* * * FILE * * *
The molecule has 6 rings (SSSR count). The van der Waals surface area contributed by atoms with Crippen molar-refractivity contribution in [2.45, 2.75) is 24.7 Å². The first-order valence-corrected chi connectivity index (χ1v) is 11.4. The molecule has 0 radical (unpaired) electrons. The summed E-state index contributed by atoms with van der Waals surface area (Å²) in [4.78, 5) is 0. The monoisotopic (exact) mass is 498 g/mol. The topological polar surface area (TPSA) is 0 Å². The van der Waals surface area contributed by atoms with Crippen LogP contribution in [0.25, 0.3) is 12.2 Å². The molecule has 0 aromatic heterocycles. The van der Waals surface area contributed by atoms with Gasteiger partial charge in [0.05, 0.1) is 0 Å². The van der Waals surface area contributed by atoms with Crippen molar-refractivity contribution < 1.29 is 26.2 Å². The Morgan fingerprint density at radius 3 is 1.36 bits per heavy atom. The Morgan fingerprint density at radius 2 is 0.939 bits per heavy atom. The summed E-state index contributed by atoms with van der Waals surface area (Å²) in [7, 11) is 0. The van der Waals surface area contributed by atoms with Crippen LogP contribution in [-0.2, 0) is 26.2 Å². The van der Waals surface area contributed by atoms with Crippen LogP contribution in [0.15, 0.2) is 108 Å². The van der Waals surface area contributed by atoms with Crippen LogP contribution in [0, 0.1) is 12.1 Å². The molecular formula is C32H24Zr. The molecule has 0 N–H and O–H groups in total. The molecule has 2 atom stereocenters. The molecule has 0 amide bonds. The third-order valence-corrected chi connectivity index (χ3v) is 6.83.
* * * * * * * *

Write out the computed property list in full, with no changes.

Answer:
The molecule has 6 rings (SSSR count). The van der Waals surface area contributed by atoms with Crippen molar-refractivity contribution in [2.45, 2.75) is 24.7 Å². The first-order valence-corrected chi connectivity index (χ1v) is 11.4. The molecule has 0 radical (unpaired) electrons. The summed E-state index contributed by atoms with van der Waals surface area (Å²) in [4.78, 5) is 0. The monoisotopic (exact) mass is 498 g/mol. The topological polar surface area (TPSA) is 0 Å². The van der Waals surface area contributed by atoms with Crippen LogP contribution in [0.25, 0.3) is 12.2 Å². The molecule has 0 aromatic heterocycles. The van der Waals surface area contributed by atoms with Gasteiger partial charge in [0.05, 0.1) is 0 Å². The van der Waals surface area contributed by atoms with Crippen molar-refractivity contribution < 1.29 is 26.2 Å². The Morgan fingerprint density at radius 3 is 1.36 bits per heavy atom. The Morgan fingerprint density at radius 2 is 0.939 bits per heavy atom. The summed E-state index contributed by atoms with van der Waals surface area (Å²) in [7, 11) is 0. The van der Waals surface area contributed by atoms with Crippen LogP contribution in [-0.2, 0) is 26.2 Å². The van der Waals surface area contributed by atoms with Crippen LogP contribution in [0.15, 0.2) is 108 Å². The van der Waals surface area contributed by atoms with Crippen LogP contribution in [0, 0.1) is 12.1 Å². The molecular formula is C32H24Zr. The molecule has 0 N–H and O–H groups in total. The molecule has 2 atom stereocenters. The molecule has 0 amide bonds. The third-order valence-corrected chi connectivity index (χ3v) is 6.83.